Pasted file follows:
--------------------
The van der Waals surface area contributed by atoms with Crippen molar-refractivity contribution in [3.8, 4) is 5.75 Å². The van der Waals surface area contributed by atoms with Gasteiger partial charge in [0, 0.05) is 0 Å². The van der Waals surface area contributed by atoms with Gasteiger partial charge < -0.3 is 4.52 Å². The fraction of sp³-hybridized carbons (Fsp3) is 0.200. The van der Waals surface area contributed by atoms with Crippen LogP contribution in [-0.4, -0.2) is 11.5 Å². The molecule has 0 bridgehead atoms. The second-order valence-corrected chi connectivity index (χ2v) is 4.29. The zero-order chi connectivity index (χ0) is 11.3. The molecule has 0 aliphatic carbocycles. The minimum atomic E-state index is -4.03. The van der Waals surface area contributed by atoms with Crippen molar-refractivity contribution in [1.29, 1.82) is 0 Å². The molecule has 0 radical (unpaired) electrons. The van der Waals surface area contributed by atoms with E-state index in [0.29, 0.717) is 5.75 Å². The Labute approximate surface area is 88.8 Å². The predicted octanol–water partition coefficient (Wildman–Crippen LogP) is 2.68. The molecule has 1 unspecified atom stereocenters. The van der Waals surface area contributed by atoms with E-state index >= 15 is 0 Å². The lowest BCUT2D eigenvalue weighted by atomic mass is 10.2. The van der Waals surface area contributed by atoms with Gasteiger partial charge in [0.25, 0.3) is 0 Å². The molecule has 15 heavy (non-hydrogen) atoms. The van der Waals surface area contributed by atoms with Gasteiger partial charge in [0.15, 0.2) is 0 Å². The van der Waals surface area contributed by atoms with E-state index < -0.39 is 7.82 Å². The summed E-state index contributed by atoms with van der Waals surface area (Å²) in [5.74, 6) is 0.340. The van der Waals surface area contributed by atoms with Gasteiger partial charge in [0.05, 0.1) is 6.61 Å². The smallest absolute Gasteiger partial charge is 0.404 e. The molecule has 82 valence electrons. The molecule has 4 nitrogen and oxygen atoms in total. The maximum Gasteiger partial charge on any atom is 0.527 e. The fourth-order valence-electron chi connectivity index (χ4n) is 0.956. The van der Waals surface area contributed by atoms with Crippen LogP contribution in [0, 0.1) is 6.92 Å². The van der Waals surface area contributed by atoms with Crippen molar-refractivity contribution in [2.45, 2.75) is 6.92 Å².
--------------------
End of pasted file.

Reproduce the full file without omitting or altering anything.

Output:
The van der Waals surface area contributed by atoms with Crippen molar-refractivity contribution in [3.8, 4) is 5.75 Å². The van der Waals surface area contributed by atoms with Gasteiger partial charge in [0, 0.05) is 0 Å². The van der Waals surface area contributed by atoms with Gasteiger partial charge < -0.3 is 4.52 Å². The fraction of sp³-hybridized carbons (Fsp3) is 0.200. The van der Waals surface area contributed by atoms with Crippen LogP contribution in [-0.4, -0.2) is 11.5 Å². The molecule has 0 bridgehead atoms. The second-order valence-corrected chi connectivity index (χ2v) is 4.29. The zero-order chi connectivity index (χ0) is 11.3. The molecule has 0 aliphatic carbocycles. The minimum atomic E-state index is -4.03. The van der Waals surface area contributed by atoms with Crippen molar-refractivity contribution in [1.29, 1.82) is 0 Å². The molecule has 0 radical (unpaired) electrons. The van der Waals surface area contributed by atoms with E-state index in [0.29, 0.717) is 5.75 Å². The Labute approximate surface area is 88.8 Å². The predicted octanol–water partition coefficient (Wildman–Crippen LogP) is 2.68. The molecule has 1 unspecified atom stereocenters. The van der Waals surface area contributed by atoms with E-state index >= 15 is 0 Å². The lowest BCUT2D eigenvalue weighted by atomic mass is 10.2. The van der Waals surface area contributed by atoms with Gasteiger partial charge in [0.25, 0.3) is 0 Å². The molecule has 15 heavy (non-hydrogen) atoms. The van der Waals surface area contributed by atoms with Gasteiger partial charge in [0.15, 0.2) is 0 Å². The van der Waals surface area contributed by atoms with E-state index < -0.39 is 7.82 Å². The summed E-state index contributed by atoms with van der Waals surface area (Å²) in [5.74, 6) is 0.340. The van der Waals surface area contributed by atoms with Gasteiger partial charge in [0.05, 0.1) is 6.61 Å². The smallest absolute Gasteiger partial charge is 0.404 e. The molecule has 82 valence electrons. The molecule has 4 nitrogen and oxygen atoms in total. The maximum Gasteiger partial charge on any atom is 0.527 e. The fourth-order valence-electron chi connectivity index (χ4n) is 0.956. The van der Waals surface area contributed by atoms with Crippen LogP contribution in [0, 0.1) is 6.92 Å². The van der Waals surface area contributed by atoms with Crippen molar-refractivity contribution in [2.45, 2.75) is 6.92 Å².